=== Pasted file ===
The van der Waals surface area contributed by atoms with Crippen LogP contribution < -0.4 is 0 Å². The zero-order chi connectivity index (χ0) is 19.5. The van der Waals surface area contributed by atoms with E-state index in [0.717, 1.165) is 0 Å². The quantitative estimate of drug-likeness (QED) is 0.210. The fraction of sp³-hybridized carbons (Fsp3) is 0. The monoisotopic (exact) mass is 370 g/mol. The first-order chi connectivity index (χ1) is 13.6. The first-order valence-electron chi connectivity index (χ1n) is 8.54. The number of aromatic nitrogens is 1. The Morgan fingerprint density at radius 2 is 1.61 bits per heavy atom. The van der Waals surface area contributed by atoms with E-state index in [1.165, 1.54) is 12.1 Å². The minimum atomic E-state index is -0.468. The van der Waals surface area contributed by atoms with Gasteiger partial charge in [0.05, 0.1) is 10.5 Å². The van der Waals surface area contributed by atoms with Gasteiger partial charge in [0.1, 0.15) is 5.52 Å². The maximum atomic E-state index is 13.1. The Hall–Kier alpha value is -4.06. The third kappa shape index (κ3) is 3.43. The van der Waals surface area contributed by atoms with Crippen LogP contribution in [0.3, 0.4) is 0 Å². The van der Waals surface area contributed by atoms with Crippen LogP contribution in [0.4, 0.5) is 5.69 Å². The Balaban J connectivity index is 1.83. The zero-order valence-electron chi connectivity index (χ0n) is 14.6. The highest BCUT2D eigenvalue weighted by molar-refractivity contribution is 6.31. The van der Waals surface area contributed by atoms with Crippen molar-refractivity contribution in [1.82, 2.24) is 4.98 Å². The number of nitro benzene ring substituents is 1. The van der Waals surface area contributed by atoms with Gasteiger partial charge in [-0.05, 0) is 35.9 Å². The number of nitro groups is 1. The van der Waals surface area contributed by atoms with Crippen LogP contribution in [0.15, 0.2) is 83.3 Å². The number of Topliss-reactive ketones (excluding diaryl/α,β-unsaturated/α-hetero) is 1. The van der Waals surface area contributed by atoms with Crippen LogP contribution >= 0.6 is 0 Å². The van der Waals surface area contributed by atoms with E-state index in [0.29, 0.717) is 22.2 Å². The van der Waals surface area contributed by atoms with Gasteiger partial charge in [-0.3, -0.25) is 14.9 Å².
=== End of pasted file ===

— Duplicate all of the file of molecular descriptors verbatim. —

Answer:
The van der Waals surface area contributed by atoms with Crippen LogP contribution < -0.4 is 0 Å². The zero-order chi connectivity index (χ0) is 19.5. The van der Waals surface area contributed by atoms with E-state index in [0.717, 1.165) is 0 Å². The quantitative estimate of drug-likeness (QED) is 0.210. The fraction of sp³-hybridized carbons (Fsp3) is 0. The monoisotopic (exact) mass is 370 g/mol. The first-order chi connectivity index (χ1) is 13.6. The first-order valence-electron chi connectivity index (χ1n) is 8.54. The number of aromatic nitrogens is 1. The Morgan fingerprint density at radius 2 is 1.61 bits per heavy atom. The van der Waals surface area contributed by atoms with E-state index in [1.165, 1.54) is 12.1 Å². The minimum atomic E-state index is -0.468. The van der Waals surface area contributed by atoms with Gasteiger partial charge in [0.05, 0.1) is 10.5 Å². The van der Waals surface area contributed by atoms with Gasteiger partial charge in [0.1, 0.15) is 5.52 Å². The maximum atomic E-state index is 13.1. The Hall–Kier alpha value is -4.06. The third kappa shape index (κ3) is 3.43. The van der Waals surface area contributed by atoms with Crippen LogP contribution in [0.3, 0.4) is 0 Å². The van der Waals surface area contributed by atoms with Crippen LogP contribution in [0.4, 0.5) is 5.69 Å². The Balaban J connectivity index is 1.83. The zero-order valence-electron chi connectivity index (χ0n) is 14.6. The highest BCUT2D eigenvalue weighted by molar-refractivity contribution is 6.31. The van der Waals surface area contributed by atoms with Crippen molar-refractivity contribution in [1.82, 2.24) is 4.98 Å². The number of nitro benzene ring substituents is 1. The van der Waals surface area contributed by atoms with Gasteiger partial charge in [-0.05, 0) is 35.9 Å². The number of nitro groups is 1. The van der Waals surface area contributed by atoms with Crippen LogP contribution in [0.15, 0.2) is 83.3 Å². The number of Topliss-reactive ketones (excluding diaryl/α,β-unsaturated/α-hetero) is 1. The van der Waals surface area contributed by atoms with Crippen LogP contribution >= 0.6 is 0 Å². The van der Waals surface area contributed by atoms with E-state index in [0.29, 0.717) is 22.2 Å². The van der Waals surface area contributed by atoms with Gasteiger partial charge in [-0.3, -0.25) is 14.9 Å².